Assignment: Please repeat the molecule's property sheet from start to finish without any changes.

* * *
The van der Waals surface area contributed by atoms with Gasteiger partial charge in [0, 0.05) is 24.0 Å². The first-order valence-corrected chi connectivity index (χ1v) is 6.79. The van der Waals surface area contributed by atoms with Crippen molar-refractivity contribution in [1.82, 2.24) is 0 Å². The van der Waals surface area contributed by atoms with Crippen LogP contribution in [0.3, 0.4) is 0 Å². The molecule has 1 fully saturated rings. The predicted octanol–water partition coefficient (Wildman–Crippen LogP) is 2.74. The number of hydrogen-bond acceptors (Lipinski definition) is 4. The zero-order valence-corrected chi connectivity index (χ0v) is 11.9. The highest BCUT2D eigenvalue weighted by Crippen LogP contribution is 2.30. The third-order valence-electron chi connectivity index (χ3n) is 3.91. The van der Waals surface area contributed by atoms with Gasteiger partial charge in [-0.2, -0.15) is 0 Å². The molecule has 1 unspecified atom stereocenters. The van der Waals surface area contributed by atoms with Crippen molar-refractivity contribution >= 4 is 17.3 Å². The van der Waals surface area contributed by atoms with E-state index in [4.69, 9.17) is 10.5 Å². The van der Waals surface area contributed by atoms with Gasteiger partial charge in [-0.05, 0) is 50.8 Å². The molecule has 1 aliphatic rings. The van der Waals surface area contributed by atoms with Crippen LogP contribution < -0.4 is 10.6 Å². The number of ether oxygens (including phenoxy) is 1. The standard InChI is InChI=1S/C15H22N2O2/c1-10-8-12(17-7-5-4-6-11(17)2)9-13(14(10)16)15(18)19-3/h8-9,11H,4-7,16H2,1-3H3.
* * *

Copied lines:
The van der Waals surface area contributed by atoms with Gasteiger partial charge in [0, 0.05) is 24.0 Å². The first-order valence-corrected chi connectivity index (χ1v) is 6.79. The van der Waals surface area contributed by atoms with Crippen molar-refractivity contribution in [1.82, 2.24) is 0 Å². The van der Waals surface area contributed by atoms with Crippen LogP contribution in [0.3, 0.4) is 0 Å². The molecule has 1 fully saturated rings. The predicted octanol–water partition coefficient (Wildman–Crippen LogP) is 2.74. The number of hydrogen-bond acceptors (Lipinski definition) is 4. The zero-order valence-corrected chi connectivity index (χ0v) is 11.9. The highest BCUT2D eigenvalue weighted by Crippen LogP contribution is 2.30. The third-order valence-electron chi connectivity index (χ3n) is 3.91. The van der Waals surface area contributed by atoms with Gasteiger partial charge in [-0.2, -0.15) is 0 Å². The molecule has 1 unspecified atom stereocenters. The van der Waals surface area contributed by atoms with Crippen molar-refractivity contribution >= 4 is 17.3 Å². The van der Waals surface area contributed by atoms with E-state index in [4.69, 9.17) is 10.5 Å². The van der Waals surface area contributed by atoms with Gasteiger partial charge in [-0.05, 0) is 50.8 Å². The molecule has 1 aliphatic rings. The van der Waals surface area contributed by atoms with Crippen LogP contribution < -0.4 is 10.6 Å². The number of ether oxygens (including phenoxy) is 1. The standard InChI is InChI=1S/C15H22N2O2/c1-10-8-12(17-7-5-4-6-11(17)2)9-13(14(10)16)15(18)19-3/h8-9,11H,4-7,16H2,1-3H3.